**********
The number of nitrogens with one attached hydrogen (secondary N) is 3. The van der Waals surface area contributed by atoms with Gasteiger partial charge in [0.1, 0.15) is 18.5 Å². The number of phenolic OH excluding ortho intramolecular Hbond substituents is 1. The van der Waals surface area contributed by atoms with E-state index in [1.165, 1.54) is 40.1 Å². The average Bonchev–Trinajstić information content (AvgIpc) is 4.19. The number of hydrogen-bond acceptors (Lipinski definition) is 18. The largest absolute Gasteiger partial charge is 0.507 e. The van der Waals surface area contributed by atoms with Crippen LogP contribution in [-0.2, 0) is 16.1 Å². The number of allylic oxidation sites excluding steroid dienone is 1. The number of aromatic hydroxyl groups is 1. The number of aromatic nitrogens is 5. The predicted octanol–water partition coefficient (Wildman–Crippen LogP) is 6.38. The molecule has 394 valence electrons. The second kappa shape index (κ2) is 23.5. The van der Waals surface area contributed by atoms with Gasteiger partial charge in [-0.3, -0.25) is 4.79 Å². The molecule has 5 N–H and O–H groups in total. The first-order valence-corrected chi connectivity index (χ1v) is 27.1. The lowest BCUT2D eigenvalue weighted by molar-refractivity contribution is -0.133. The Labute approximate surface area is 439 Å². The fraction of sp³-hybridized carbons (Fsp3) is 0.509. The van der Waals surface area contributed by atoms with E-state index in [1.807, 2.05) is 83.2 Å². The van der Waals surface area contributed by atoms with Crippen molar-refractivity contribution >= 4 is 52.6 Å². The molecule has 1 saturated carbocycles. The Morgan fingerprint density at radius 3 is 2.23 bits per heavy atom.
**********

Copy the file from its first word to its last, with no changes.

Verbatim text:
The number of nitrogens with one attached hydrogen (secondary N) is 3. The van der Waals surface area contributed by atoms with Gasteiger partial charge in [0.1, 0.15) is 18.5 Å². The number of phenolic OH excluding ortho intramolecular Hbond substituents is 1. The van der Waals surface area contributed by atoms with E-state index in [1.165, 1.54) is 40.1 Å². The average Bonchev–Trinajstić information content (AvgIpc) is 4.19. The number of hydrogen-bond acceptors (Lipinski definition) is 18. The largest absolute Gasteiger partial charge is 0.507 e. The van der Waals surface area contributed by atoms with Crippen LogP contribution in [-0.2, 0) is 16.1 Å². The number of allylic oxidation sites excluding steroid dienone is 1. The number of aromatic hydroxyl groups is 1. The number of aromatic nitrogens is 5. The predicted octanol–water partition coefficient (Wildman–Crippen LogP) is 6.38. The molecule has 394 valence electrons. The second kappa shape index (κ2) is 23.5. The van der Waals surface area contributed by atoms with Gasteiger partial charge in [-0.3, -0.25) is 4.79 Å². The molecule has 5 N–H and O–H groups in total. The first-order valence-corrected chi connectivity index (χ1v) is 27.1. The lowest BCUT2D eigenvalue weighted by molar-refractivity contribution is -0.133. The Labute approximate surface area is 439 Å². The fraction of sp³-hybridized carbons (Fsp3) is 0.509. The van der Waals surface area contributed by atoms with E-state index in [1.807, 2.05) is 83.2 Å². The van der Waals surface area contributed by atoms with Crippen molar-refractivity contribution >= 4 is 52.6 Å². The molecule has 1 saturated carbocycles. The Morgan fingerprint density at radius 3 is 2.23 bits per heavy atom.